I recently gave this speech at the launch of the Second Semester Season of Work at Union House Theatre at Melbourne University.
I am so excited about this semester and the 23 productions we have.
I am most excited about amount of new and Australain works that are being presented by student theatre groups.
We also have lots of other comedies and revues happening this Semester with Medley’s (the Med Revue) and MUDCRABS (Melb Uni Comedy Revue Board) and the Melbourne Uni Law Revue are returning to the Union Theatre for the first time in many years. They open tomorrow night in the Union Theatre
As it is the year of celebrating Shakespeare’s Death – Shakespeare 400 – we also have Midsummer Nights Dream – currently playing in the Guild, Twelfth Night by MUSC in week 11 and 12 and UHT’s own production Macbeth + MacDeath: A coda
This semester sees almost record-breaking presentation of Australian work and new work by students. I can’t tell you how proud and happy this makes me.
In addition to the revues we have:
Open Body’s performative movement piece – Unknown Show Unknown Location tonight, tomorrow and Saturday not to mention THE BOX by Amy Spurgeon and Hanna O’Keeffe performed in week 4.
Lally Katz play – Apocalypse Bear presented by Periscope in week 3.
Nick Enright’s play – Blackrock presented by International House in week 6.
Barry Dickens - Remember Ronald Ryan – presented by Queens College in week 7
Tastings in week 7 with new work by your peers in the Guild
Whose Afraid of the Working Class presented by Four letter Word in week 10.
Turning Back Time Presented by the Chinese Music Group in Week 10.
Raffles on Capris – a new Music Theatre work presented by Balloon Head in week 11
Contemporary Australian work by Nude in Week 12.
And also in week 12 a new Dance Work by Flare.
Additionally this year – MUSC are presenting Shake It Up - a series of radical adaptations of/departures from Shakespeare texts,
I am so excited that the offering this year from Student Theatre Groups is so Australian Focused and includes so much new work - devised, written and created by Students.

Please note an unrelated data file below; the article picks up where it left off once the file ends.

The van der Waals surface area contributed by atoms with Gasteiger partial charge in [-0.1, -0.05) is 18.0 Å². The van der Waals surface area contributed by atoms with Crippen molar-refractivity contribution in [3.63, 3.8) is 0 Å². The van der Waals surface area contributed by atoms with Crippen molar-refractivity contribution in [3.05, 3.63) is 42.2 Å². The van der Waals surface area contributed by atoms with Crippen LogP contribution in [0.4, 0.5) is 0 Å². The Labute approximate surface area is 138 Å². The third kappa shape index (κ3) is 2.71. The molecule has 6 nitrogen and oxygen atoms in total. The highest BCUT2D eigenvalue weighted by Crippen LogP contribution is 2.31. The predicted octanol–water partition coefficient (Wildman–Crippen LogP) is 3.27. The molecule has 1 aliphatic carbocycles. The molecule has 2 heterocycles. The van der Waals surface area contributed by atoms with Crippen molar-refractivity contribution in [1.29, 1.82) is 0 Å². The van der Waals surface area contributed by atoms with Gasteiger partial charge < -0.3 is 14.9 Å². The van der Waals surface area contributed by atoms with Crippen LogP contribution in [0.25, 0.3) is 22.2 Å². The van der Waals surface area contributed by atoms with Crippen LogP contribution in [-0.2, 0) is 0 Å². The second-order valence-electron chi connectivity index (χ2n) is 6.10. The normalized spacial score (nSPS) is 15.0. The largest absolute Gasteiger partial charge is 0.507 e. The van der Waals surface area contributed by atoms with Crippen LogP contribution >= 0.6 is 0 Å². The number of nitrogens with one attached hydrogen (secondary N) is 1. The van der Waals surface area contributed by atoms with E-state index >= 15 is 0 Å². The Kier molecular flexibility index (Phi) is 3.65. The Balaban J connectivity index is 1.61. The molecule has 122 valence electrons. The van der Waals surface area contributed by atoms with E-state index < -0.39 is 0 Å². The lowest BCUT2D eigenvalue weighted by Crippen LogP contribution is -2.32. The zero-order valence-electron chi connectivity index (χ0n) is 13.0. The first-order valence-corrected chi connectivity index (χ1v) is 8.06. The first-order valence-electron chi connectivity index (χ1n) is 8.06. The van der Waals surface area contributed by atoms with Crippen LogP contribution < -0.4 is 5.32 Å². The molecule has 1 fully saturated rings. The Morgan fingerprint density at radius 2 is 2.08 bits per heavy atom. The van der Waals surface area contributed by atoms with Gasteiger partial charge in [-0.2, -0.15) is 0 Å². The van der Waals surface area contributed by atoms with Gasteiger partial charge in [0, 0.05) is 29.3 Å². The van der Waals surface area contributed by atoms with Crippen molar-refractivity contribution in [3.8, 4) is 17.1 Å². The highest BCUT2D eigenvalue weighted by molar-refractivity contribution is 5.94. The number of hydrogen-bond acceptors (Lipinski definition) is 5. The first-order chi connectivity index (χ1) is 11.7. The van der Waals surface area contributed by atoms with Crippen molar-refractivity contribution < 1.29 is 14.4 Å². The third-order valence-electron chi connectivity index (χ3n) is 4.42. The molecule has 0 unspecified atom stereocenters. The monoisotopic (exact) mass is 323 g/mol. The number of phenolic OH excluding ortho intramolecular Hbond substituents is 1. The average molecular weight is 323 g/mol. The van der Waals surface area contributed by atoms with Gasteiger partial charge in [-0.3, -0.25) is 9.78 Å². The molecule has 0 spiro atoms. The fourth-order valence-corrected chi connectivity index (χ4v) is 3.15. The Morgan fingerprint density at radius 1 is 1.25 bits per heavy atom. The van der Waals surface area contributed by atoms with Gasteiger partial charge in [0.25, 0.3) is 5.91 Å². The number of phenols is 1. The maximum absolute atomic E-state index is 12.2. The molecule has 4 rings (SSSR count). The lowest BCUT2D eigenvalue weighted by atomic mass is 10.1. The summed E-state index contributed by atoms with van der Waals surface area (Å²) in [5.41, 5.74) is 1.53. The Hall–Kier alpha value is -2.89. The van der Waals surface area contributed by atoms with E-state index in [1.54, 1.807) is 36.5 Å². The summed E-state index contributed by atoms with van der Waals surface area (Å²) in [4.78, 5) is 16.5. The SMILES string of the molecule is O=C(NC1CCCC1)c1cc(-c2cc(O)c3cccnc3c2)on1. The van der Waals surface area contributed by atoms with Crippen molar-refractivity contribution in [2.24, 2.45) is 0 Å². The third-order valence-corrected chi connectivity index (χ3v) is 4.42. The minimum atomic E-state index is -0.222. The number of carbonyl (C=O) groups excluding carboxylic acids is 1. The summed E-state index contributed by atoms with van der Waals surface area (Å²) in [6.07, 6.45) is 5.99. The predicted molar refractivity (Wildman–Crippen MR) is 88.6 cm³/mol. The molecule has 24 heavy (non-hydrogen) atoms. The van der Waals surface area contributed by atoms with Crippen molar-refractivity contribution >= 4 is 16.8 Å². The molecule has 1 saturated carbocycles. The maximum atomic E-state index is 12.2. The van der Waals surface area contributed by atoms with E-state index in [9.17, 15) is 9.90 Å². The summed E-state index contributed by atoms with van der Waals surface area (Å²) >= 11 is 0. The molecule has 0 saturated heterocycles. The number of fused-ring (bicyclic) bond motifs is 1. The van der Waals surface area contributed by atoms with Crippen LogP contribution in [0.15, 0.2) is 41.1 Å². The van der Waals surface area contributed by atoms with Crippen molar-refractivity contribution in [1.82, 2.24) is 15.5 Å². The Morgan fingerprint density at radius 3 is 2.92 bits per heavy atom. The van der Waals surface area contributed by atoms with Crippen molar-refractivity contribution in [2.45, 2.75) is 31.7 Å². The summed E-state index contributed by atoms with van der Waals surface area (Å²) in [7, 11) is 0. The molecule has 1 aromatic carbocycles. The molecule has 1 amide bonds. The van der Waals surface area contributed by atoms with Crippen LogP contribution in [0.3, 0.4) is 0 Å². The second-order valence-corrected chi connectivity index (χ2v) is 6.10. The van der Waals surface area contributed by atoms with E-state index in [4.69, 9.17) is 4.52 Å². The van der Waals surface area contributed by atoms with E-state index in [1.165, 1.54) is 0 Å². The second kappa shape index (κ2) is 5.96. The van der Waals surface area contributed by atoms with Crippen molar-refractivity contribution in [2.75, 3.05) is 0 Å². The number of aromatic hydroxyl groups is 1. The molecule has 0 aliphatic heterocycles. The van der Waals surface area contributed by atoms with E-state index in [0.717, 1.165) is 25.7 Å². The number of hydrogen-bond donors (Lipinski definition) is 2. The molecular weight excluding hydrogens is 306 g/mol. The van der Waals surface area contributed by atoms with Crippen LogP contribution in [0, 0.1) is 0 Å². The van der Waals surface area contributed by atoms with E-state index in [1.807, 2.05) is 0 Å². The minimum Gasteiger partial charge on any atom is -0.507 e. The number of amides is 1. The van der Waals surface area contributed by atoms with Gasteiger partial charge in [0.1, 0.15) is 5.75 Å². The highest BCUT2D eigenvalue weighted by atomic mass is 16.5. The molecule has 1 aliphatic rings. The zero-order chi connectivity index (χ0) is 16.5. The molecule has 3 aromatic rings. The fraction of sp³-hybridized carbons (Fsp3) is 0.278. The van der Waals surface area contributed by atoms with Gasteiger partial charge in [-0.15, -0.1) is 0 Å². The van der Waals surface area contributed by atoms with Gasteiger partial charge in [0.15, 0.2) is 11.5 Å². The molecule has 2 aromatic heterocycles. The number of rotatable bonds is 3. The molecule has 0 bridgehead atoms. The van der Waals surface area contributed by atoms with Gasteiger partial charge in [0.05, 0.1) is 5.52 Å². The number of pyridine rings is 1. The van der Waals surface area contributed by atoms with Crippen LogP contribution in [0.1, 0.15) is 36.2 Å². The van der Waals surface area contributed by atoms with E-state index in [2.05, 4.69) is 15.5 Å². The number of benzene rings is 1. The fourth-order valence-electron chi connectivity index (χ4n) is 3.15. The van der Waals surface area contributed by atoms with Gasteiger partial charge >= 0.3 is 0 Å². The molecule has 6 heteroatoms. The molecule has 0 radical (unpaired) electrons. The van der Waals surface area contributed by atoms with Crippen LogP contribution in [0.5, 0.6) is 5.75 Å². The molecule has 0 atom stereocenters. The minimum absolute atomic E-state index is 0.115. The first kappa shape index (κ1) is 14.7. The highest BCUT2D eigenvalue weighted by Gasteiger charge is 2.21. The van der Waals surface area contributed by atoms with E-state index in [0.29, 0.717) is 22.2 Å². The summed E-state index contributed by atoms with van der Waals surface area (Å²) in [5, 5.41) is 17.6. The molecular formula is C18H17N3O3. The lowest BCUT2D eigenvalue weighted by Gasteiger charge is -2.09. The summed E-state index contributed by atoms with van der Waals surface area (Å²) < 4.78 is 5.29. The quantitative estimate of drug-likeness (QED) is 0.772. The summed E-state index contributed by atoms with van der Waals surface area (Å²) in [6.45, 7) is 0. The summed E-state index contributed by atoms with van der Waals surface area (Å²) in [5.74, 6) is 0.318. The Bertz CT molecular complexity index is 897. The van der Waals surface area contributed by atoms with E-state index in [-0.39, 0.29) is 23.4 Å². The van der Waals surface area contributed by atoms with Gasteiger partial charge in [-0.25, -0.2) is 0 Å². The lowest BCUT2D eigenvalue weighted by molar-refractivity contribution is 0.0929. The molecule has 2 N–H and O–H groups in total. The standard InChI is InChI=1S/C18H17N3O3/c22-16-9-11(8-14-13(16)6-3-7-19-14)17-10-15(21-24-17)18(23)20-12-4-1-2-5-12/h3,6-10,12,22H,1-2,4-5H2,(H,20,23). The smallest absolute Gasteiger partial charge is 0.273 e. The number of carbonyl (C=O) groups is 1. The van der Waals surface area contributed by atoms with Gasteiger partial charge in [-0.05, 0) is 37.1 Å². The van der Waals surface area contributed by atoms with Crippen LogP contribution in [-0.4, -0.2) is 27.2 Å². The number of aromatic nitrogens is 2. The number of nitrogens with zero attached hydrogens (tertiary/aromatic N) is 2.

Presenting work that uses our own voice and investigates our own culture is so important. To quote David Williamson (he makes a very valid point) the “Social and political realities of the moment – what’s going right or wrong with our society and why. It’s a hugely important source of information about ourselves and if we kill it off by using stories from other cultures and other times, then we are killing of possibly the most exciting and penetrating truths about ourselves. Truths that we sorely need."
Many of you are relishing your time in student theatre to and are using every opportunity to positively exploit your unique and privileged situation. You are perfectly placed to do what the rest of the arts industry finds impossible – never again in your lives as theatre makers, producers, writers, composers, designers, musicians will you have the freedom, support and finance to develop your own voice, find your tribe - experiment with them and have the support and mentorship to be able to do it. History tells us – just look at our extraordinary student theatre Alumni - that many of you are future leaders in the arts industry – sure you wont all do theatre, but your time here shapes you and it is here that you really begin to define your adult identity. I believe each and everyone of you will go on to be a leader in some way shape or form and as leaders, potential leaders and reluctant leaders I want you to think about this…
What stories are you telling both on stage and off – and how is that narrative shaping you and the world around you? Is this a story that you want to be a part of? Does it align with what you want to say about the world? If it doesn’t how do you change it?
Is the theatre that you are a part of or leading representative of the diversity you see in lectures every day? If not – why not? As leaders in your creative endeavours you have a choice to actively change and challenge the status quo. I have had the pleasure of having a little bit to do with Richard Frankland, who is is one of Australia’s most experienced Aboriginal singer/songwriters, authors and film makers. He is also the Head of Curriculum of Programs at the Willin Centre at the VCA – he speaks about changing the shape of the door. That it is the responsibility of the dominant culture to change the shape of the door so other cultural groups can actually access the dominant culture. I think this is a really simple way of articulating a complex idea. It is our responsibility as the leaders of a project to make our work accessible. Expanding the metaphor, It is arrogant to assume those of other cultures will know how to knock. And shifting the shapeof that door, may be as simple as posting an audition advertisement in a different place, it may be a simple as stating on your audition notice that this is something that people from all cultures and experience levels are free to audition. I can attest that when I have engaged in this way, my work has immediately become more rich, my conversations about the work and the world that we live in more complex and the world I represent on stage more like the one I see every day on the train. As leaders – and you are all leaders – what are you doing to change the shape of the door? What are you doing to broaden the scope of what defines our dominant culture. With political fear mongering at it’s height it is incumbent on all of us to be inclusive, to challenge ourselves and to change the shape of the door. Who is not at the table?